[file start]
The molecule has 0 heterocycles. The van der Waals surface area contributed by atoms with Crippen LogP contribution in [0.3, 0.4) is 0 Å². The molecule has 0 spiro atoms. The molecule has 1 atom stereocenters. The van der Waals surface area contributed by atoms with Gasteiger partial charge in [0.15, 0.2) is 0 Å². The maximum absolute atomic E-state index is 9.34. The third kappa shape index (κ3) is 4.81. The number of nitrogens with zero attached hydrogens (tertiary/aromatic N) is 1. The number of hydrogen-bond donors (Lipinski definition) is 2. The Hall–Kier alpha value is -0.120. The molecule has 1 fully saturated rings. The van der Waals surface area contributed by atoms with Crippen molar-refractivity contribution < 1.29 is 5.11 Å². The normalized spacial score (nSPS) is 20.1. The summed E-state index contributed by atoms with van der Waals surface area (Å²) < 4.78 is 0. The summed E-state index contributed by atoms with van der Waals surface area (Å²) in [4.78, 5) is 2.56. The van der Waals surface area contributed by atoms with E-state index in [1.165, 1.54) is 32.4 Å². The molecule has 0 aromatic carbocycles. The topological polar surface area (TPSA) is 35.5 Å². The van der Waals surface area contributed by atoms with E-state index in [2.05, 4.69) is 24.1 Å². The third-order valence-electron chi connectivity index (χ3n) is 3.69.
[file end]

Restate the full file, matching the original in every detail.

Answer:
The molecule has 0 heterocycles. The van der Waals surface area contributed by atoms with Crippen LogP contribution in [0.3, 0.4) is 0 Å². The molecule has 0 spiro atoms. The molecule has 1 atom stereocenters. The van der Waals surface area contributed by atoms with Gasteiger partial charge in [0.15, 0.2) is 0 Å². The maximum absolute atomic E-state index is 9.34. The third kappa shape index (κ3) is 4.81. The number of nitrogens with zero attached hydrogens (tertiary/aromatic N) is 1. The number of hydrogen-bond donors (Lipinski definition) is 2. The Hall–Kier alpha value is -0.120. The molecule has 1 fully saturated rings. The van der Waals surface area contributed by atoms with Crippen molar-refractivity contribution < 1.29 is 5.11 Å². The normalized spacial score (nSPS) is 20.1. The summed E-state index contributed by atoms with van der Waals surface area (Å²) < 4.78 is 0. The summed E-state index contributed by atoms with van der Waals surface area (Å²) in [4.78, 5) is 2.56. The van der Waals surface area contributed by atoms with E-state index in [1.165, 1.54) is 32.4 Å². The molecule has 0 aromatic carbocycles. The topological polar surface area (TPSA) is 35.5 Å². The van der Waals surface area contributed by atoms with E-state index in [2.05, 4.69) is 24.1 Å². The third-order valence-electron chi connectivity index (χ3n) is 3.69.